1-in-8 Australians consume beer, wine and another alcohol
New research from Roy Morgan shows that two-thirds of Australians aged 18+ (66.3%) consume alcohol in an average four weeks and over 1-in-8 Australians (12.8%) consume not only beer and wine, but also at least one of spirits, RTDs, liqueurs or cider in an average four weeks.
For the two-thirds of Australians that do drink alcohol on a regular basis wine is the most popular choice with 41.3% of Australians drinking wine in an average four weeks compared to 37.6% that drink beer. In addition 37.6%, drink another type of alcohol including at least one of spirits, cider, RTDs or liqueurs.
However, despite the 1-in-8 Australians that drink beer, wine and something else, overall incidence of alcohol consumption has continued to decline gently over the last five years from 69.8% in mid-2014.
All major categories of alcoholic drinks showed decline in incidence over this period although deeper analysis within gender and age groups reveals some types of alcohol are growing in popularity for different segments of the population.
These are some of the latest findings derived from the Roy Morgan’s ‘Alcohol Consumption Currency Report June 2019’ which is based on in-depth interviews conducted face-to-face with over 50,000 consumers per annum in their homes, including detailed questioning of over 15,000 regarding their alcoholic drinking habits.
The most popular combination of two alcoholic beverages between these three categories of alcoholic drinks is for the 9.6% who drink both wine and another type of alcohol (not including beer) in an average four weeks.
Alcohol Cross-Category Consumption in an average four weeks
Source: Roy Morgan Single Source, July 2018 – June 2019; n=16,078. Base: Australians 18+. *Other Alcohol includes spirits, RTDs, liqueurs and ciders. Wine includes fortified wine.
Beer is still the ‘Volume King’ for Australians
Although wine is the most popular alcoholic drink in terms of the number of drinkers, beer is clearly the top in terms of volume (based on glasses). The following chart shows that beer accounts for 45.3% of the volume of alcoholic drinks consumed more than wine (29.2%) and spirits (13.2%) combined.
Other forms of alcohol comprise the remaining 12.5% of alcohol consumption volume including RTD (5.8%), cider (3.5%), liqueurs (1.2%), fortified wine (0.9%) and other alcohol (1%).
Alcohol Share of Volume Consumed
Source: Roy Morgan Single Source (Australia), July 2018 – June 2019, n=16,078.
Base: Australians 18+ who consume alcohol.
Michele Levine, Chief Executive Officer, Roy Morgan says:
“Australians’ love of alcohol is well-known although the latest research from Roy Morgan shows that a declining proportion of Australians are now drinking alcohol. Now just on two-thirds of Australians (66.3%) drink alcohol in an average four weeks, down 3.5% points from five years ago (69.8%) in mid-2014.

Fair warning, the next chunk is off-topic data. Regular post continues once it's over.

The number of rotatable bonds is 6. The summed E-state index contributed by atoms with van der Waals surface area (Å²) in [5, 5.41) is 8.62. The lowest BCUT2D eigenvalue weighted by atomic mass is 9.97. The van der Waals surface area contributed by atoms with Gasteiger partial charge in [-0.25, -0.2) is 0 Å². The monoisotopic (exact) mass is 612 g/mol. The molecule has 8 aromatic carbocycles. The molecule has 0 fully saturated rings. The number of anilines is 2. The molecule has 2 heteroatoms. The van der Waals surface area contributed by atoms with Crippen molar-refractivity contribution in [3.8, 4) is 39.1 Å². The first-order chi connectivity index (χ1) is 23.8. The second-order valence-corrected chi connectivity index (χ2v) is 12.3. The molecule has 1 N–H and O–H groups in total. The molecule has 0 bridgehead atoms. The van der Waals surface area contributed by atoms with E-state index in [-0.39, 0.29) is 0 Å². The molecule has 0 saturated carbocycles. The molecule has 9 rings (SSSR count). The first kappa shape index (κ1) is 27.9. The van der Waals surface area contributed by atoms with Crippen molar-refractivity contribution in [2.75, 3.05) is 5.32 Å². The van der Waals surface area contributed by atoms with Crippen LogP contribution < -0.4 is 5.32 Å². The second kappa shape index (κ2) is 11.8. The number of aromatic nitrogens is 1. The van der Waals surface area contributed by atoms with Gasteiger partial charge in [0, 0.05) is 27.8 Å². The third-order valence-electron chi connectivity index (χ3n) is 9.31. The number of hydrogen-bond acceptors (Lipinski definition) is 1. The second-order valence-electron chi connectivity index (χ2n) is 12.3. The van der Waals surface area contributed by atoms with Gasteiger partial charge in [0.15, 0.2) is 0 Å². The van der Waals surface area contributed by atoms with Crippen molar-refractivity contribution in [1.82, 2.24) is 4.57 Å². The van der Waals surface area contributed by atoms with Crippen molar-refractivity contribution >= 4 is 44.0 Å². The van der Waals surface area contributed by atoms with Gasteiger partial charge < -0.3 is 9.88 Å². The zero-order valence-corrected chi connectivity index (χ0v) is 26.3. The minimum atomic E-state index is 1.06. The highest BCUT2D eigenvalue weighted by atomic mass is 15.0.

“Wine is again the most widely drunk alcoholic beverage with 41.3% of Australians drinking a glass of their favourite drop in an average four weeks compared to 37.6% that drink beer and just over a quarter (26.3%) that drink spirits. The growth of cider as a newly popular drink of choice has plateaued in recent years with just over 1-in-10 Australians now drinking cider.
“Despite wine being more widely drunk, it is beer which dominates the overall volume of alcohol drunk in Australia. Beer comprises a 45.3% share of the volume of alcohol drunk in Australia compared to 29.2% for wine, 13% for spirits, 5.8% for RTD and 3.5% for cider.
“Although the incidence of alcohol consumption amongst Australians has fallen there are a significant 12.8% of Australians who like to drink several different types of alcohol including beer, wine and at least one (or more) of spirits, RTDs, liqueurs or cider in an average four weeks.
“Being able to identify and profile who these 1-in-8 Australians are and where to find them is of vital importance to any alcohol retailers and distributors looking to shore up their market share in a market which is reaching a declining proportion of the population.
“The data used in this release covers only a small part of what is available in the full database and in the ‘Alcohol Consumption Currency Report’ and the ‘Alcohol Retail Currency Report’. To find out more ask Roy Morgan.”
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Margin of Error
The margin of error to be allowed for in any estimate depends mainly on the number of interviews on which it is based. Margin of error gives indications of the likely range within which estimates would be 95% likely to fall, expressed as the number of percentage points above or below the actual estimate. Allowance for design effects (such as stratification and weighting) should be made as appropriate.
|Sample Size||Percentage Estimate|
|40% – 60%||25% or 75%||10% or 90%||5% or 95%|